I get this stuff from Myers all the time. When they start writing the sequel to
Office Space, they need to follow Myers around for a few weeks and gather in the gold. Seriously.

Wednesday, July 26, 2006

Back To The Future

I was recently given a box of old radio and television industry magazines. I'll probably scan quite a few of my discoveries over the coming months and share them here on the CST Blog.

The first item that caught my eye is from the February 1961 edition of Radio-Electronics magazine. The author of the article, Manfred von Ardenne, speculated that, for safety reasons,
cars of the future would be driven backwards! The driver would face the rear of the automobile and would enjoy full head-to-foot shock absorption safety as well as a 210-degree view of the road ahead via a closed-circuit television camera system. The cameras would even boast infrared filters for improved vision in the fog; and, in the event of camera failure, an emergency periscope would be available to the driver.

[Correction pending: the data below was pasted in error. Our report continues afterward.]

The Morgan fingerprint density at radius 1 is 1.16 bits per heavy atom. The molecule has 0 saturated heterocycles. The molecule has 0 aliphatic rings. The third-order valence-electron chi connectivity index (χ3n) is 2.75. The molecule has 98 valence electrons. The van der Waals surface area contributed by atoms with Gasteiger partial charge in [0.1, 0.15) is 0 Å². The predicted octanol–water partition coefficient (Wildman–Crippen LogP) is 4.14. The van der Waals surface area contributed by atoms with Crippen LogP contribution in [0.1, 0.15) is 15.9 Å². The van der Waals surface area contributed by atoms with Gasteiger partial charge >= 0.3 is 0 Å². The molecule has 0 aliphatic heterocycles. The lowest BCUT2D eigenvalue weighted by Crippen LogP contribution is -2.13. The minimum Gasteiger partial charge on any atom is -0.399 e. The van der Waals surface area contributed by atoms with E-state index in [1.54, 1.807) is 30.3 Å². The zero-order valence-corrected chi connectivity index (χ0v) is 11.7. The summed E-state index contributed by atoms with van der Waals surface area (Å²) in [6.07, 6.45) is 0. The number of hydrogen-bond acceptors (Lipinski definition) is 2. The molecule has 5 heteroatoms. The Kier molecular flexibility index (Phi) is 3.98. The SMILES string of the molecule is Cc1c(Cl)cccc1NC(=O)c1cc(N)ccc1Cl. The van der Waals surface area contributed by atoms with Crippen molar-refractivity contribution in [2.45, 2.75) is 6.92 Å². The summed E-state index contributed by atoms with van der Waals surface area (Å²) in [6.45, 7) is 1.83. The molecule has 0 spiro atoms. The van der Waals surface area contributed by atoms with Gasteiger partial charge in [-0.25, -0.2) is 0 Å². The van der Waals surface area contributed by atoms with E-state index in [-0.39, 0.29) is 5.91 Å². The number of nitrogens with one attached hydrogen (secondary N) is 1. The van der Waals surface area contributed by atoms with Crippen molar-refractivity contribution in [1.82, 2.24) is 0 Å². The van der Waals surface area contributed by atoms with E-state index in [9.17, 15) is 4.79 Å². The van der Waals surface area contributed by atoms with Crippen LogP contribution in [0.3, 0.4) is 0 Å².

In an effort to tip his hat to his target demographic, Ardenne was careful to note:

It is quite understandable that [this] solution [to auto safety] has been suggested, not by someone in the automotive field, but by an electronics engineer closely associated with the television industry.


True, True

Slate's Dave Jamieson laments the Death of the Baseball Card.

Saturday, July 22, 2006

Beautiful Old Radios